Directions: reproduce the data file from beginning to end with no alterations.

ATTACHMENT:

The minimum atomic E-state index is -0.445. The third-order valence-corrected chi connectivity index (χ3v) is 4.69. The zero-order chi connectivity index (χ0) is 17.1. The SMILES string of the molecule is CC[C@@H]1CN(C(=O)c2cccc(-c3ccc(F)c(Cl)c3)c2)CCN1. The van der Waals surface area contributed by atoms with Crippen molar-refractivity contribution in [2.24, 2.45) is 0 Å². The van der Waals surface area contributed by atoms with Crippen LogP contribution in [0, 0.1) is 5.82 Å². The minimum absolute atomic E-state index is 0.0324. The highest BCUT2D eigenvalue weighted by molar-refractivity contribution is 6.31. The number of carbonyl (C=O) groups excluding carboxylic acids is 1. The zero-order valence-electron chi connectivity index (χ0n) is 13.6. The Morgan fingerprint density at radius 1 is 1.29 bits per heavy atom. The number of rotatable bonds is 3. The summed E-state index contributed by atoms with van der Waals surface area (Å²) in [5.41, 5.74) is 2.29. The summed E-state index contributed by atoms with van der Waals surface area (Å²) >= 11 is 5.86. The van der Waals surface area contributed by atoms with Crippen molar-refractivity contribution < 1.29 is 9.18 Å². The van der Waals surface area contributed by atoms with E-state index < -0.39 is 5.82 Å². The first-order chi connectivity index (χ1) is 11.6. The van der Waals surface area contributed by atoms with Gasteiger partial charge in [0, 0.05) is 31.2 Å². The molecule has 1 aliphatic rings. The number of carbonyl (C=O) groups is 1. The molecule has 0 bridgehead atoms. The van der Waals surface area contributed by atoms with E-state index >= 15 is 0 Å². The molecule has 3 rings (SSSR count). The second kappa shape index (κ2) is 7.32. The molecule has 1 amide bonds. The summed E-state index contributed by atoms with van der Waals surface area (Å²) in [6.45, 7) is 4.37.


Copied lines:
The minimum atomic E-state index is -0.445. The third-order valence-corrected chi connectivity index (χ3v) is 4.69. The zero-order chi connectivity index (χ0) is 17.1. The SMILES string of the molecule is CC[C@@H]1CN(C(=O)c2cccc(-c3ccc(F)c(Cl)c3)c2)CCN1. The van der Waals surface area contributed by atoms with Crippen molar-refractivity contribution in [2.24, 2.45) is 0 Å². The van der Waals surface area contributed by atoms with Crippen LogP contribution in [0, 0.1) is 5.82 Å². The minimum absolute atomic E-state index is 0.0324. The highest BCUT2D eigenvalue weighted by molar-refractivity contribution is 6.31. The number of carbonyl (C=O) groups excluding carboxylic acids is 1. The zero-order valence-electron chi connectivity index (χ0n) is 13.6. The Morgan fingerprint density at radius 1 is 1.29 bits per heavy atom. The number of rotatable bonds is 3. The summed E-state index contributed by atoms with van der Waals surface area (Å²) in [5.41, 5.74) is 2.29. The summed E-state index contributed by atoms with van der Waals surface area (Å²) >= 11 is 5.86. The van der Waals surface area contributed by atoms with Crippen molar-refractivity contribution < 1.29 is 9.18 Å². The van der Waals surface area contributed by atoms with E-state index < -0.39 is 5.82 Å². The first-order chi connectivity index (χ1) is 11.6. The van der Waals surface area contributed by atoms with Gasteiger partial charge in [0, 0.05) is 31.2 Å². The molecule has 1 aliphatic rings. The number of carbonyl (C=O) groups is 1. The molecule has 0 bridgehead atoms. The van der Waals surface area contributed by atoms with E-state index >= 15 is 0 Å². The molecule has 3 rings (SSSR count). The second kappa shape index (κ2) is 7.32. The molecule has 1 amide bonds. The summed E-state index contributed by atoms with van der Waals surface area (Å²) in [6.45, 7) is 4.37.